Music can significantly boost your mental health – delivering benefits similar to those provided by exercise or weight loss. It can also reduce feelings of anxiety and physiological measures of stress and, as neuropsychologist Daniel Levitin argues, even create the same “neurochemical cocktail” as other pleasurable activities, like orgasms or eating chocolate.
So what type of music should you turn to in order to boost your mood? Researchers have found that music with a fast tempo, written in the major mode (such as Led Zeppelin’s Rock and Roll) evokes a sense of happiness, whereas music with a slow tempo in the minor mode (like Johnny Cash’s sombre cover of Hurt) evokes a sense of sadness. But, as illogical as it may seem, that sensation of sadness may actually help lead to positive emotions.
A 2013 research paper says that mood-congruent experiences of art – like listening to sad music when feeling sad – offers a sense of emotional sharing, akin to interacting with an empathic friend. And research from 2018 on music’s effect on mood confirms that “sad” music can have a positive effect, with the researchers arguing that “when experiencing sadness, focusing on sad music can be a positive and even a strengthening experience”.
This links with philosopher Aristote’s theory of catharsis, which suggests that we experience the emotion of sadness through music in order to purge the emotion from ourselves in real life.
Professor of musicology Kim Cunio agrees that lifting your mood with music probably isn’t as simple as listening to up-tempo music in a major key. She suggests that to reap the mood-boosting benefits of music, listeners need to “follow the heart” and choose the music that most resonates with them.
But what about the lyrics? It may be the case that sad sounding songs have a positive effect on mood, but can the same be said about sad words?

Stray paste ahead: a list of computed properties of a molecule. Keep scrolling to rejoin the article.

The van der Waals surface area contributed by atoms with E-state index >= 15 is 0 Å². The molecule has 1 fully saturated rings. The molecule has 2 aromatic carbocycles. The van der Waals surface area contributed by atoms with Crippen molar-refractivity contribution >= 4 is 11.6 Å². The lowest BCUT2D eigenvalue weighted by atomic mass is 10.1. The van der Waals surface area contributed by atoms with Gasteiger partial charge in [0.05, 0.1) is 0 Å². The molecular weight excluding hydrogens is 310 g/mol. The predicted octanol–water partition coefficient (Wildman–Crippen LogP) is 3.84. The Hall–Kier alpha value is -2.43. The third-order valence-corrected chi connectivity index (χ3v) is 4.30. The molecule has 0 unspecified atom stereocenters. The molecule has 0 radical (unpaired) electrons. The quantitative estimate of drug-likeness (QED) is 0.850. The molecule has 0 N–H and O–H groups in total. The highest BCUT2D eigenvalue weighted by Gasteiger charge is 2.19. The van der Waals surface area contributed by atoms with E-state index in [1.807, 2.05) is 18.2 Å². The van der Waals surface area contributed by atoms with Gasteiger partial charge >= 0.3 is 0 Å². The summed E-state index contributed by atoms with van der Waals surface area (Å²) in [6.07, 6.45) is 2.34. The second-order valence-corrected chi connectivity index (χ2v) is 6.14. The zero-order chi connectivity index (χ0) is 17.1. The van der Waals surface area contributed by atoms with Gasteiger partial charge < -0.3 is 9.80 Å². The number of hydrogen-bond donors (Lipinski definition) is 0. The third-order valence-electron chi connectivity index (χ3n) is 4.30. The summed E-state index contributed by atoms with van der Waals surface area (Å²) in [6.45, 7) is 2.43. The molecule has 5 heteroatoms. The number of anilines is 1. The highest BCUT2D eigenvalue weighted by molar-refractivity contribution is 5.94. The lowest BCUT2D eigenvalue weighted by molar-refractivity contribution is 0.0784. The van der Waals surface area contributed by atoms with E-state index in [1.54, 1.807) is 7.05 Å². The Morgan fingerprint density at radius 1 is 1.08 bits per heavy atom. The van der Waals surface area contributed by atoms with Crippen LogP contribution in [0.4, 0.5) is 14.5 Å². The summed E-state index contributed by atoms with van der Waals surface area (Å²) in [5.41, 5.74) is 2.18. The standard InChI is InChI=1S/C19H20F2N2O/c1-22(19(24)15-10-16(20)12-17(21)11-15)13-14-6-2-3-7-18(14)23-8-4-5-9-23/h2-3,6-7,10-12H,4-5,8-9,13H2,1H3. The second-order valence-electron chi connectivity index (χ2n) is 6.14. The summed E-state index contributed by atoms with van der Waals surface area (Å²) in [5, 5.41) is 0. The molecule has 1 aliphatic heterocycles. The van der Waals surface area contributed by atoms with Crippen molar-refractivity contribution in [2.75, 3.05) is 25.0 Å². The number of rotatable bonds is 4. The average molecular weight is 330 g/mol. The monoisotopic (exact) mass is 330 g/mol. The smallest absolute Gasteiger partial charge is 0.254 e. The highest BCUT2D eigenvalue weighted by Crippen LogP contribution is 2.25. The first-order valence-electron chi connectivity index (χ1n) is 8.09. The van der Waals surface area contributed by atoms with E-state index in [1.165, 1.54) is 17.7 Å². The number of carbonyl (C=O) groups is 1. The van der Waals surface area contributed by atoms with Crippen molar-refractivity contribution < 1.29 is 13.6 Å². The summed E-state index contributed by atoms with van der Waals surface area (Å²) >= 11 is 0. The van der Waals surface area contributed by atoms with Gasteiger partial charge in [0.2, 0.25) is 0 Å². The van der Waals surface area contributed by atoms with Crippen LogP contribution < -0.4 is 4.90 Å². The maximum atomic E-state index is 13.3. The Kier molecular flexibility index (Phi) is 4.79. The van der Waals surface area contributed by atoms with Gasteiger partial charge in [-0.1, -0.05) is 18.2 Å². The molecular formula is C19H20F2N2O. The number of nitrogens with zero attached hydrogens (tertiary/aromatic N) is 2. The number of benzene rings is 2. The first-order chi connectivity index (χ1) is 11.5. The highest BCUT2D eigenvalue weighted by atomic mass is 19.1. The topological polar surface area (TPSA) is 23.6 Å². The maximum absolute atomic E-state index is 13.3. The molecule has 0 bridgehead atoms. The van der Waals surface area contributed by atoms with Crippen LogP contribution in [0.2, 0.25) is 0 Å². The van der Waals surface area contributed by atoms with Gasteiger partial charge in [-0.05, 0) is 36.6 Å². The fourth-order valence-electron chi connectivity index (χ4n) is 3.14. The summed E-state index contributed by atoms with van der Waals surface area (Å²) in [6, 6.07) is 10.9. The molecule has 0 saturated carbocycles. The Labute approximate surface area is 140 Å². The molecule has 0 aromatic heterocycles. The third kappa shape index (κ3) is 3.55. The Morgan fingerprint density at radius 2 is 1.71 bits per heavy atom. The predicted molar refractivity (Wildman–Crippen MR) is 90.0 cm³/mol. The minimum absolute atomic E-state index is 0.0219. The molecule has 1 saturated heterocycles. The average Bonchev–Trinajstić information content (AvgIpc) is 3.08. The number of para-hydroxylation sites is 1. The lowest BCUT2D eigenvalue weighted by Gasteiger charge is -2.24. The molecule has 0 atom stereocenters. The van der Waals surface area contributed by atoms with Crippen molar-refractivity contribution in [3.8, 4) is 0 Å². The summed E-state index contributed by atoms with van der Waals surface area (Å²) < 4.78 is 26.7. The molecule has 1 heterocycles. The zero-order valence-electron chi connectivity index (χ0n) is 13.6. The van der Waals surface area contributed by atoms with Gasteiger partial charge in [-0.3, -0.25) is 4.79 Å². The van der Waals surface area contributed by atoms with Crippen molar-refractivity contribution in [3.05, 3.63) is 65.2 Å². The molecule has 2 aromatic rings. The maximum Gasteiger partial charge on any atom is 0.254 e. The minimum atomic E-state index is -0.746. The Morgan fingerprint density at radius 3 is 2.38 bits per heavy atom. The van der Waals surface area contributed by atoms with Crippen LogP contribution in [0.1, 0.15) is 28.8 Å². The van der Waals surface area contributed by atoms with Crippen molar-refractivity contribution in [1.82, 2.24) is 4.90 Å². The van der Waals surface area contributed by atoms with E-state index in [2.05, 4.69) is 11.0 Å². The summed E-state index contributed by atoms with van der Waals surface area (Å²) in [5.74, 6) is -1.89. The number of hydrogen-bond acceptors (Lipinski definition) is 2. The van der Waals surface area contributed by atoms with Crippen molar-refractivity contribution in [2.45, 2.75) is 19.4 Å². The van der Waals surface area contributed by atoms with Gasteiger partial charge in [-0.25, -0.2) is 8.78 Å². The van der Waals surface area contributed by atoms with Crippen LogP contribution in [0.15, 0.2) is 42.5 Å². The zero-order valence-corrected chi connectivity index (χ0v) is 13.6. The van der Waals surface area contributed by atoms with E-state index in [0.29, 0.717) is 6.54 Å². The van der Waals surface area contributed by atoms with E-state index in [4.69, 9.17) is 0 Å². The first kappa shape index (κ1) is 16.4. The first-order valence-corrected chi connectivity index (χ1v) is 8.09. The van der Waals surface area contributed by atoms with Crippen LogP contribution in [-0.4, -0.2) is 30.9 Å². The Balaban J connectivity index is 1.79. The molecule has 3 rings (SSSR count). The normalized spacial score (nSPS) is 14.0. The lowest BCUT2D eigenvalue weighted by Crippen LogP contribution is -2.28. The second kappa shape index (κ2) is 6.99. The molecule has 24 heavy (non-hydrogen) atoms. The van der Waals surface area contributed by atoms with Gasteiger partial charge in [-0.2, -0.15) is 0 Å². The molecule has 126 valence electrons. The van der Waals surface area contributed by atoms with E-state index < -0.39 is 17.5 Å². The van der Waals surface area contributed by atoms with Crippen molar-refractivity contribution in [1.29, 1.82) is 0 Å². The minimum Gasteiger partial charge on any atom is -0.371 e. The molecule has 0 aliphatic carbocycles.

A 2020 study on trauma processing noted that lyrics that were relatable helped patients feel supported when processing their emotions and struggles.
This is supported by a research paper by psychologists Kazuma Mori and Makoto Iwanaga who reported that when listening to a sad song, listeners could identify with the lyrics and felt as if the singer knew their own
sad experiences. This made them feel understood, bringing about an experience of pleasure.
Research has already suggested that our musical tastes change as we get older. For example, our preference for classical music increases as we age while our preference for rock decreases. But further findings have shown that a listener’s age can also affect the types of music that improve their low mood.
Young adults report a preference for listening to sad music to lift their mood, compared with adults over the age of 25, who tend to report more positive feelings being evoked by happy music.
So, if you’re suffering from the January blues, and you are over the age of 25, it might be a better idea to listen to Abba’s Dancing Queen or Justin Timberlake’s Can’t Stop The Feeling instead of The Cure or Billie Eilish. In my case, though, as a devotee of what my family categorise as “misery music”, this may just make things worse.
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The post “Music can ease the January blues – but the types of songs that work depend on your age and mindset” by Glenn Fosbraey, Associate Dean of Humanities and Social Sciences, University of Winchester was published on 01/15/2024 by theconversation.com